A Dog-Friendly Home for the Holidays

Ease the stress of the coming season with these expert tips.

By | Posted: December 2, 2014, 8 a.m. PST

You’ve decked the halls, wrapped packages, and shopped till you dropped. But have you done everything to protect your dog from potential holiday hazards?

Holiday Safety 

Given the demands of the season, it’s easy to understand why,  "The holidays are hectic,” says Deirdre Chiaramonte, DVM, a veterinarian at the Animal Medical Center in New York. "Busy owners can overlook common hazards.”

To make sure the holidays are happy and safe for your dog, follow these simple prevention tips from the experts: 

Around the House 

Christmas Trees

Keep your dog from toppling the Christmas tree by securing the tree to a wall, ceiling, or drapery rod with sturdy fishing line, Chiaramonte suggests. Make tree water, which can harbor dangerous bacteria and chemicals, a no-drinking zone by covering the tree stand reservoir with aluminum foil or a tree skirt. Pick up fallen pine needles, which can injure your dog’s intestines if eaten, and tape down or cover electrical cords to prevent shocks, burns, and other serious injuries.


dog and tree



Skip the tinsel. This time-honored holiday decoration has long been a no-no for pets. If swallowed, tinsel can cause choking, or intestinal blockages and tears. It often requires surgery to repair.

Packages and Gifts

Keep dogs away from wrapped packages as well as wrapping supplies, since eating string, glue, rubber bands, staples, ribbon, plastic, cellophane, cloth, and even wrapping paper can lead to intestinal blockages or choking, Chiaramonte says. Keep in mind that some wrapped packages may contain dangerous edible items, such as dark chocolate or macadamia nuts. Ask the gift giver whether the package contains food before placing it under the Christmas tree.

 dog eating a gift

Children's Toys

Small toy pieces and balls can cause choking and intestinal blockages, Chiaramonte says. After opening gifts, set aside small items or stow them in a nearby closet until they can be safely put away.

On the Table

People Food 

Many holiday foods such as fatty meat, garlic, onion, some nuts, gravy, poultry skin, dough, raisins, coffee, bones, chocolate, artificial sweeteners, and alcohol can cause illnesses ranging from vomiting and diarrhea to pancreatitis and other toxic reactions, says Steven Hansen, DVM, senior vice president of the ASPCA Animal Poison Control Center. Designate a family member to guard unattended plates and glasses, or place your dog in his crate or a quiet room until the meal is done or guests go home.


Place menorahs and other holiday candles far from your dog’s reach so he can’t knock them over, Chiaramonte suggests. Extinguish all candles before going to bed or leaving the house.

 hannukah dog

Toxic Plants

Some of the most popular living symbols of the holidays are toxic to dogs and can cause symptoms from gastrointestinal irritation and diarrhea to cardiac problems, even death, Hansen says. Plants to avoid include Christmas cactus, holly, lilies, mistletoe, poinsettia, hemlock, and ivy. If you can’t ban these problem plants altogether, keep them far from your pet’s reach, and immediately pick up and discard fallen leaves, stems, and berries.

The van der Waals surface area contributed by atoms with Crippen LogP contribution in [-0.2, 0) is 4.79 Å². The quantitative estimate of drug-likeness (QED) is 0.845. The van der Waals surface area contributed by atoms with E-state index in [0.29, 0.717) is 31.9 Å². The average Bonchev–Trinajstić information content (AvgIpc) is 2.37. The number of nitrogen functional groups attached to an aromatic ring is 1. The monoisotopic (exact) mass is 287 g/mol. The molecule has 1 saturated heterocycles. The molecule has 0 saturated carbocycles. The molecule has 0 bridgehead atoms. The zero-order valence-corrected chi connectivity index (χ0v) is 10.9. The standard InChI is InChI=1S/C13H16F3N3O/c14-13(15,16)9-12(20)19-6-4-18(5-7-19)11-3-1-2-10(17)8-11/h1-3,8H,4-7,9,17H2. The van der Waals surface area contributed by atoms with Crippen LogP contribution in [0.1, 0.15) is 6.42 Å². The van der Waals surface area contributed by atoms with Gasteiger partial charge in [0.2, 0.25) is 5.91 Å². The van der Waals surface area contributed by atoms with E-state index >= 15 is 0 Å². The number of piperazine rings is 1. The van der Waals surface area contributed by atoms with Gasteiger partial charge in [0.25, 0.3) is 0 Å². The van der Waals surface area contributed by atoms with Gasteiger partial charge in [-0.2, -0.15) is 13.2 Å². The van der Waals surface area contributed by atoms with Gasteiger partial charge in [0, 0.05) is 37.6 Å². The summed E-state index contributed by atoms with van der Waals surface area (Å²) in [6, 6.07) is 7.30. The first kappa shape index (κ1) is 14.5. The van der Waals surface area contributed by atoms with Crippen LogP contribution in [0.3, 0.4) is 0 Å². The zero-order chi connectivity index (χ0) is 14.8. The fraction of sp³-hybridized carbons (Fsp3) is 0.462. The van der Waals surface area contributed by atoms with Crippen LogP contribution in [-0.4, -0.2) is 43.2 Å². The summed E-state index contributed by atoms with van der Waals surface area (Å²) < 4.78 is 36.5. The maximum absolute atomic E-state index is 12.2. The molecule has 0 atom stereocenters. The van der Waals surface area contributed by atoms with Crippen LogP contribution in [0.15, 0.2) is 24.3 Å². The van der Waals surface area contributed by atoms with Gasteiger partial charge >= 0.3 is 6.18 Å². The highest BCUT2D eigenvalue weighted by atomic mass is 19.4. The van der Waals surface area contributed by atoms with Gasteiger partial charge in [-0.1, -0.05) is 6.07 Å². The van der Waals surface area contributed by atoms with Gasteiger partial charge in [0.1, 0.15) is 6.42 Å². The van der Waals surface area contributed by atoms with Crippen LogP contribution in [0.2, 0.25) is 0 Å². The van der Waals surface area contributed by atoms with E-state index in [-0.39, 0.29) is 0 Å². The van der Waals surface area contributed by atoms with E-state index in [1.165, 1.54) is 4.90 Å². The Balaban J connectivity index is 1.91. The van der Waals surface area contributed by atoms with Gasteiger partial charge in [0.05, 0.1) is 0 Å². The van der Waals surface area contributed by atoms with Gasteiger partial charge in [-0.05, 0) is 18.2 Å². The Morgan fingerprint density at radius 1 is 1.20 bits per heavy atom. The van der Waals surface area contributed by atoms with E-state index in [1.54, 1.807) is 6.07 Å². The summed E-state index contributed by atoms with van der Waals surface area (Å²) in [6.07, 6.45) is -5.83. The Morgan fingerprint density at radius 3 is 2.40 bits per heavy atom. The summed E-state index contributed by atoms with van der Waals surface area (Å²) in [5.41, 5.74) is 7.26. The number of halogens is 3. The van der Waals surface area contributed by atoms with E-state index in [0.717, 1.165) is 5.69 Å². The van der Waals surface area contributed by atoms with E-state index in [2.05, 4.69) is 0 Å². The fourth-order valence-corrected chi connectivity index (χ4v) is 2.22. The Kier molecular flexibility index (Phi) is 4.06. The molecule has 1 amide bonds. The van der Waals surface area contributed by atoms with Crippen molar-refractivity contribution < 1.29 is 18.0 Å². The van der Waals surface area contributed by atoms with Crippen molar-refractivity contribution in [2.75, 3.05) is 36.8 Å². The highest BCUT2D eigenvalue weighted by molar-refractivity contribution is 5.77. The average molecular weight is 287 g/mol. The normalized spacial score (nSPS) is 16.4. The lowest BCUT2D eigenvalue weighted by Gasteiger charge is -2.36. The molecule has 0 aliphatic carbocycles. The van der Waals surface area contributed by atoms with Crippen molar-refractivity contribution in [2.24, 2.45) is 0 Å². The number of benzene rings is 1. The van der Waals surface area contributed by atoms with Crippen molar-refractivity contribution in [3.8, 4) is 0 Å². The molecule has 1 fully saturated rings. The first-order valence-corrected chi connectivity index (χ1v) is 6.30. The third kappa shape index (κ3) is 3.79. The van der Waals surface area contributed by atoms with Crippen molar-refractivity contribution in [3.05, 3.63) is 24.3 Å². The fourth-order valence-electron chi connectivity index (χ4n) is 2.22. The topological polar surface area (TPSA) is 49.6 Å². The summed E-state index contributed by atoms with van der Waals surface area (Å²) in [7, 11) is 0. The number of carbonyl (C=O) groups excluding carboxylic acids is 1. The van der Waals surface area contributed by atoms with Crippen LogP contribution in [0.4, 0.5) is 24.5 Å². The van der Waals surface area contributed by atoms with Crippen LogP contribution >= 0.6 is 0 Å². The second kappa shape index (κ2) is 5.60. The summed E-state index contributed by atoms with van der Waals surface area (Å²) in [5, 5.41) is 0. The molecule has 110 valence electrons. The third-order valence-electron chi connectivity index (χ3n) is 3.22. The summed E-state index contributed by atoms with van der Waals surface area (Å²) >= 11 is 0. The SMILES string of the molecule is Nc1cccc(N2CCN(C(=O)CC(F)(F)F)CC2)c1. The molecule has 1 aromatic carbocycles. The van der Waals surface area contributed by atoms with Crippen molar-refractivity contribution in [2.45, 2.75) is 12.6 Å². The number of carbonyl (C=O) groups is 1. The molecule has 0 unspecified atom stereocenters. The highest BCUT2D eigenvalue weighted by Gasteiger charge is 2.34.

dog and poinsetia

At the Party 

Guests Who Feed Your Dog

Ask your guests to refrain from feeding people food to your dog, Hansen says. Aside from encouraging begging, feeding your dog rich holiday table scraps can result in serious illness, including pancreatitis. If you’re throwing a party, consider boarding your dog for the day, or create a quiet zone for him far away from the action. If you want your dog at the party, provide a limited number of dog treats for guests to give your dog, and ban toxic ingredients like chocolate from the menu.

 dog cartoon

Open Doors and Gates

Holiday guests and other activities can leave you distracted, so be sure to close and lock doors and gates after guests arrive or leave. Better yet, place your dog in his crate or a quiet room with the door closed while guests come and go, Chiaramonte says. Be sure your dog is wearing his collar and ID tag, and if your dog is microchipped, check with the microchipping service to confirm that your address and phone number are current.


Busy and erratic holiday schedules, steady streams of strangers, and even changes to your home like rearranging furniture to accommodate a Christmas tree can stress out even the most mellow of dogs. Limit stress by maintaining your dog’s regular exercise and feeding schedules. Give him a nice, long walk before guests arrive or before you go out for the evening. Provide a quiet spot where he can "get away” from company. And add a fun toy or dog treat to your holiday shopping list. Special treats can provide a great distraction for a stressed-out dog and help him — and you — to better enjoy a happy and safe holiday.

Maureen Kochan, the former editor of DOG FANCY, is a freelance writer and editor who lives in Southern California.

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Melian and Tiny   Etna, CA

12/28/2014 11:58:31 PM

Still good to remember

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Eileen - 249708   Port Perry, ON

12/7/2014 5:20:15 AM

Great ideas. Good meaning visitor to your home need to be watched because some will sneak a little bit of something to your dog. When you have a dog like mine with food allergies this could means a week of distress for your dog.

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